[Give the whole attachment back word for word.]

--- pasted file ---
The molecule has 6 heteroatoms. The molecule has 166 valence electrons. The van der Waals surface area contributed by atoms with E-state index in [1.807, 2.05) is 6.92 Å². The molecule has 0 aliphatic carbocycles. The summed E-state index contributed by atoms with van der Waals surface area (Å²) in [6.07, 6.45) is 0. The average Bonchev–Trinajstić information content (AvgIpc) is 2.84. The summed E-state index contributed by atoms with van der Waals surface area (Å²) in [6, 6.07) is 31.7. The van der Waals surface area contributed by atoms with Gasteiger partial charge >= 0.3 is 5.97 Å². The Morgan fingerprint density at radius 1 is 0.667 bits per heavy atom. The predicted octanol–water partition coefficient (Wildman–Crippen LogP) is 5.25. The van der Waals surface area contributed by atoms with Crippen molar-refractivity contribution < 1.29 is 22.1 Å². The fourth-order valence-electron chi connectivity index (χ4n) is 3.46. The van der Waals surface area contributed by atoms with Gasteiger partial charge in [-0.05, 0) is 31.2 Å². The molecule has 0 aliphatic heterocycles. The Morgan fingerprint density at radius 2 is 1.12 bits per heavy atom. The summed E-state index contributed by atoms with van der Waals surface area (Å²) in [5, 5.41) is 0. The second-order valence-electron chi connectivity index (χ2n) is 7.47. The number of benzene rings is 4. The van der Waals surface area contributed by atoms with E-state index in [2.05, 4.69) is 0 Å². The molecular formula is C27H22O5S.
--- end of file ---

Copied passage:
The molecule has 6 heteroatoms. The molecule has 166 valence electrons. The van der Waals surface area contributed by atoms with E-state index in [1.807, 2.05) is 6.92 Å². The molecule has 0 aliphatic carbocycles. The summed E-state index contributed by atoms with van der Waals surface area (Å²) in [6.07, 6.45) is 0. The average Bonchev–Trinajstić information content (AvgIpc) is 2.84. The summed E-state index contributed by atoms with van der Waals surface area (Å²) in [6, 6.07) is 31.7. The van der Waals surface area contributed by atoms with Gasteiger partial charge >= 0.3 is 5.97 Å². The Morgan fingerprint density at radius 1 is 0.667 bits per heavy atom. The predicted octanol–water partition coefficient (Wildman–Crippen LogP) is 5.25. The van der Waals surface area contributed by atoms with Crippen molar-refractivity contribution < 1.29 is 22.1 Å². The fourth-order valence-electron chi connectivity index (χ4n) is 3.46. The van der Waals surface area contributed by atoms with Gasteiger partial charge in [-0.05, 0) is 31.2 Å². The molecule has 0 aliphatic heterocycles. The Morgan fingerprint density at radius 2 is 1.12 bits per heavy atom. The summed E-state index contributed by atoms with van der Waals surface area (Å²) in [5, 5.41) is 0. The second-order valence-electron chi connectivity index (χ2n) is 7.47. The number of benzene rings is 4. The van der Waals surface area contributed by atoms with E-state index in [2.05, 4.69) is 0 Å². The molecular formula is C27H22O5S.